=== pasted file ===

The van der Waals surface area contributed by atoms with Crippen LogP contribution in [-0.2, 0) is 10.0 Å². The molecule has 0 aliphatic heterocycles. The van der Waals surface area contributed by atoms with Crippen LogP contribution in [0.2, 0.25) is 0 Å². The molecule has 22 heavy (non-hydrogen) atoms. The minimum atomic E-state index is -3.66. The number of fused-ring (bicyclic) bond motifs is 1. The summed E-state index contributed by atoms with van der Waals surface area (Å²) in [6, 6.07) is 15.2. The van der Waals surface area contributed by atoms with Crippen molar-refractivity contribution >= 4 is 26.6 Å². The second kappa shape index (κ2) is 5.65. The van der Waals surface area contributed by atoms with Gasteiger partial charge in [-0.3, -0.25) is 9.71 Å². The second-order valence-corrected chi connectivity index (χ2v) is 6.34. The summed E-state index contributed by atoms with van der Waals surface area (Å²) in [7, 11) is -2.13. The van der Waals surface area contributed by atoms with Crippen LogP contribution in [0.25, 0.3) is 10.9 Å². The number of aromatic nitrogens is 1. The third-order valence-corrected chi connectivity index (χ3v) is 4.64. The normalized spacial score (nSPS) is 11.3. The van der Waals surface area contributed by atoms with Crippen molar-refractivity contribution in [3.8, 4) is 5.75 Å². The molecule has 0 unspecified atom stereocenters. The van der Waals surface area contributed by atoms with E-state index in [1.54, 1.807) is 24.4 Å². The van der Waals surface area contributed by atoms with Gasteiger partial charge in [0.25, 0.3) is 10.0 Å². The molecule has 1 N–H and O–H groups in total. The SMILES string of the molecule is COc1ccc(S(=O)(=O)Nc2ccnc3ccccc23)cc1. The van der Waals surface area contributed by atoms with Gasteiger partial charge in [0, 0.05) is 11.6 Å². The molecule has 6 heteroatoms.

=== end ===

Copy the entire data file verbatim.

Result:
The van der Waals surface area contributed by atoms with Crippen LogP contribution in [-0.2, 0) is 10.0 Å². The molecule has 0 aliphatic heterocycles. The van der Waals surface area contributed by atoms with Crippen LogP contribution in [0.2, 0.25) is 0 Å². The molecule has 22 heavy (non-hydrogen) atoms. The minimum atomic E-state index is -3.66. The number of fused-ring (bicyclic) bond motifs is 1. The summed E-state index contributed by atoms with van der Waals surface area (Å²) in [6, 6.07) is 15.2. The van der Waals surface area contributed by atoms with Crippen molar-refractivity contribution >= 4 is 26.6 Å². The second kappa shape index (κ2) is 5.65. The van der Waals surface area contributed by atoms with Gasteiger partial charge in [-0.3, -0.25) is 9.71 Å². The second-order valence-corrected chi connectivity index (χ2v) is 6.34. The summed E-state index contributed by atoms with van der Waals surface area (Å²) in [7, 11) is -2.13. The van der Waals surface area contributed by atoms with Crippen LogP contribution in [0.25, 0.3) is 10.9 Å². The number of aromatic nitrogens is 1. The third-order valence-corrected chi connectivity index (χ3v) is 4.64. The normalized spacial score (nSPS) is 11.3. The van der Waals surface area contributed by atoms with Crippen molar-refractivity contribution in [3.8, 4) is 5.75 Å². The molecule has 0 unspecified atom stereocenters. The van der Waals surface area contributed by atoms with E-state index in [1.54, 1.807) is 24.4 Å². The van der Waals surface area contributed by atoms with Gasteiger partial charge in [0.25, 0.3) is 10.0 Å². The molecule has 1 N–H and O–H groups in total. The SMILES string of the molecule is COc1ccc(S(=O)(=O)Nc2ccnc3ccccc23)cc1. The van der Waals surface area contributed by atoms with Gasteiger partial charge in [0, 0.05) is 11.6 Å². The molecule has 6 heteroatoms.